It is not very often that you get to hear an exiled government whistleblower talk about his experiences and personal opinions. In case you missed it, Edward Snowden, Glenn Greenwald, and Laura Poitras recently gave a Q & A on Reddit’s /IAmA that everyone should check out, as it is one of the only opportunities to get to hear Snowden’s own views on topics ranging from the NSA leaks to the pros of living in Russia (unless you were at the 2015 ISFLC). In the thread, one of Snowden’s replies in particular lingered with me:
To tag on to the Putin question: There’s not, and that’s part of the problem worldwide. We can’t just reform the laws in one country, wipe our hands, and call it a day. We have to ensure that our rights aren’t just being protected by letters on a sheet of paper somewhere, or those protections will evaporate the minute our communications get routed across a border. The only way to ensure the human rights of citizens around the world are being respected in the digital realm is to enforce them through systems and standards rather than policies and procedures.
Considered ancient by most media standards, the National Security Agency and their systemic abuse of privacy remains a pressing and continuous issue. Despite the lack of coverage, countless organizations and individuals are still pushing for privacy reforms, and Snowden’s comment touches on an issue that seems to be under-emphasized. While policy changes and enforcement are critical and necessary to make progress towards better privacy protection, creating a broad coalition and using personal privacy protection are required to create real and sustainable privacy protection.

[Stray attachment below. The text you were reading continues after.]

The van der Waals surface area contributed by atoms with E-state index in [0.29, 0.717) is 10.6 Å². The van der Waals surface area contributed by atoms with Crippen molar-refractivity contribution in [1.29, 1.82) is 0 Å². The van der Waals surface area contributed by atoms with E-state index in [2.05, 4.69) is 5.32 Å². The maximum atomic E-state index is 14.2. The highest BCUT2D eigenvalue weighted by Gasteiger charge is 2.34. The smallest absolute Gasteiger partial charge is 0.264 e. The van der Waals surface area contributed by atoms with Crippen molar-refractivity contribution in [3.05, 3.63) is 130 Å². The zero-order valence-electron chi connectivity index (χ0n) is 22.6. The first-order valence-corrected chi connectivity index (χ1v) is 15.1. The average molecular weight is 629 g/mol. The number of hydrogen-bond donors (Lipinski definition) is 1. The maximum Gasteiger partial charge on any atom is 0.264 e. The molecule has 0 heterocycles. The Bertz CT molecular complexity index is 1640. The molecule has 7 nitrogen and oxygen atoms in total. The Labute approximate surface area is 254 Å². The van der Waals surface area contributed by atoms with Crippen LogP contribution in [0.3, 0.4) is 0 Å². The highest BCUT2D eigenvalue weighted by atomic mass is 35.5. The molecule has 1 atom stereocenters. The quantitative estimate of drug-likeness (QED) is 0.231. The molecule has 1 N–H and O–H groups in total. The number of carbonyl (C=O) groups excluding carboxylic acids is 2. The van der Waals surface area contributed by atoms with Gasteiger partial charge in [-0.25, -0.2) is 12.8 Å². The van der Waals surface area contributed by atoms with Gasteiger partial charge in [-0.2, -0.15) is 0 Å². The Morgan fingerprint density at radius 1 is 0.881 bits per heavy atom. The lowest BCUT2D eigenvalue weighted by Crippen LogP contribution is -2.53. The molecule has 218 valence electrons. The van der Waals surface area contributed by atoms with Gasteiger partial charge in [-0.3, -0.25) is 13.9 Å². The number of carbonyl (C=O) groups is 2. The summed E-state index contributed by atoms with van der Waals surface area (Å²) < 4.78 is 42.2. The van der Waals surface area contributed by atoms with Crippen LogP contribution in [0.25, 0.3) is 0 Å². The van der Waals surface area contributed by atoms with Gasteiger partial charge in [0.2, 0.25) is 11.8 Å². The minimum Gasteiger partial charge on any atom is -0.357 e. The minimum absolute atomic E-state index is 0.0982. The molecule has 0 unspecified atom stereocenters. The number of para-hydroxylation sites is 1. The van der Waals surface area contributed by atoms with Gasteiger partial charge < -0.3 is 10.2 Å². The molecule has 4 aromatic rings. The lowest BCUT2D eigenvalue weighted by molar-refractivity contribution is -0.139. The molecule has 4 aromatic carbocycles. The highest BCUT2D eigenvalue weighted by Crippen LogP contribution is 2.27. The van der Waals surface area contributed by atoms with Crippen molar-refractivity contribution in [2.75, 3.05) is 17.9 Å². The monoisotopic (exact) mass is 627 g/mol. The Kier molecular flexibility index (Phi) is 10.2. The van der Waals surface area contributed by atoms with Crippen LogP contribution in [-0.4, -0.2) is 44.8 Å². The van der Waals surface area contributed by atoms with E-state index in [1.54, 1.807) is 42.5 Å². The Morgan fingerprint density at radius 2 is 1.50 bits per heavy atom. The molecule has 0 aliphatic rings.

Government spying and privacy violations have seemingly fallen to the back burner for many activists and average citizens. Both Congress and President Obama feigned concern over the massive violation of American’s privacy, but have done absolutely nothing to stop it. Activists should expect any reforms that come to fruition to preserve the government’s current powers and operations while simultaneously saving face. Snowden is correct in saying that, if we really want to protect our privacy, it needs to become a global issue for everyone, and citizens must take it upon themselves to protect their privacy with whatever means possible. Anything short of this, and privacy protection is guaranteed only by “a sheet of paper somewhere,” doomed to “evaporate the minute our communications get routed across a border.” (more…)